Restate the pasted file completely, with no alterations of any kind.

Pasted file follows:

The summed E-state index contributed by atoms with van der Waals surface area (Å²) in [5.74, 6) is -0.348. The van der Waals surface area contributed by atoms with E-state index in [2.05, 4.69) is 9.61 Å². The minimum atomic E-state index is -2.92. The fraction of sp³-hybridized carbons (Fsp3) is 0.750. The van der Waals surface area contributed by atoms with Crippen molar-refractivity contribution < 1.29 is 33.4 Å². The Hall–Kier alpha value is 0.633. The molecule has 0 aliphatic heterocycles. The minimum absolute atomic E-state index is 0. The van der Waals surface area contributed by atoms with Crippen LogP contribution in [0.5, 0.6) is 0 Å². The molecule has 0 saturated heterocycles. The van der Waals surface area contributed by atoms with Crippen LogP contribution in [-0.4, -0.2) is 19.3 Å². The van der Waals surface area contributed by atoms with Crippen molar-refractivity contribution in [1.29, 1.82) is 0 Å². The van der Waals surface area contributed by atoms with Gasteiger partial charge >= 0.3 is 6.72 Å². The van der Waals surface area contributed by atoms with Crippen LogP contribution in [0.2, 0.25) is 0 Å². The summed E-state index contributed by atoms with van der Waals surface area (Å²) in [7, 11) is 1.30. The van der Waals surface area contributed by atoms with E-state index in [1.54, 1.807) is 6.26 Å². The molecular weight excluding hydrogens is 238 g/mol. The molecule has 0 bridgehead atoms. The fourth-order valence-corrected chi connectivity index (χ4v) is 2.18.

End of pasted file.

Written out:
The summed E-state index contributed by atoms with van der Waals surface area (Å²) in [5.74, 6) is -0.348. The van der Waals surface area contributed by atoms with E-state index in [2.05, 4.69) is 9.61 Å². The minimum atomic E-state index is -2.92. The fraction of sp³-hybridized carbons (Fsp3) is 0.750. The van der Waals surface area contributed by atoms with Crippen molar-refractivity contribution < 1.29 is 33.4 Å². The Hall–Kier alpha value is 0.633. The molecule has 0 aliphatic heterocycles. The minimum absolute atomic E-state index is 0. The van der Waals surface area contributed by atoms with Crippen LogP contribution in [0.5, 0.6) is 0 Å². The molecule has 0 saturated heterocycles. The van der Waals surface area contributed by atoms with Crippen LogP contribution in [-0.4, -0.2) is 19.3 Å². The van der Waals surface area contributed by atoms with Crippen molar-refractivity contribution in [1.29, 1.82) is 0 Å². The van der Waals surface area contributed by atoms with Gasteiger partial charge >= 0.3 is 6.72 Å². The van der Waals surface area contributed by atoms with Crippen LogP contribution in [0.2, 0.25) is 0 Å². The summed E-state index contributed by atoms with van der Waals surface area (Å²) in [7, 11) is 1.30. The van der Waals surface area contributed by atoms with E-state index in [1.54, 1.807) is 6.26 Å². The molecular weight excluding hydrogens is 238 g/mol. The molecule has 0 bridgehead atoms. The fourth-order valence-corrected chi connectivity index (χ4v) is 2.18.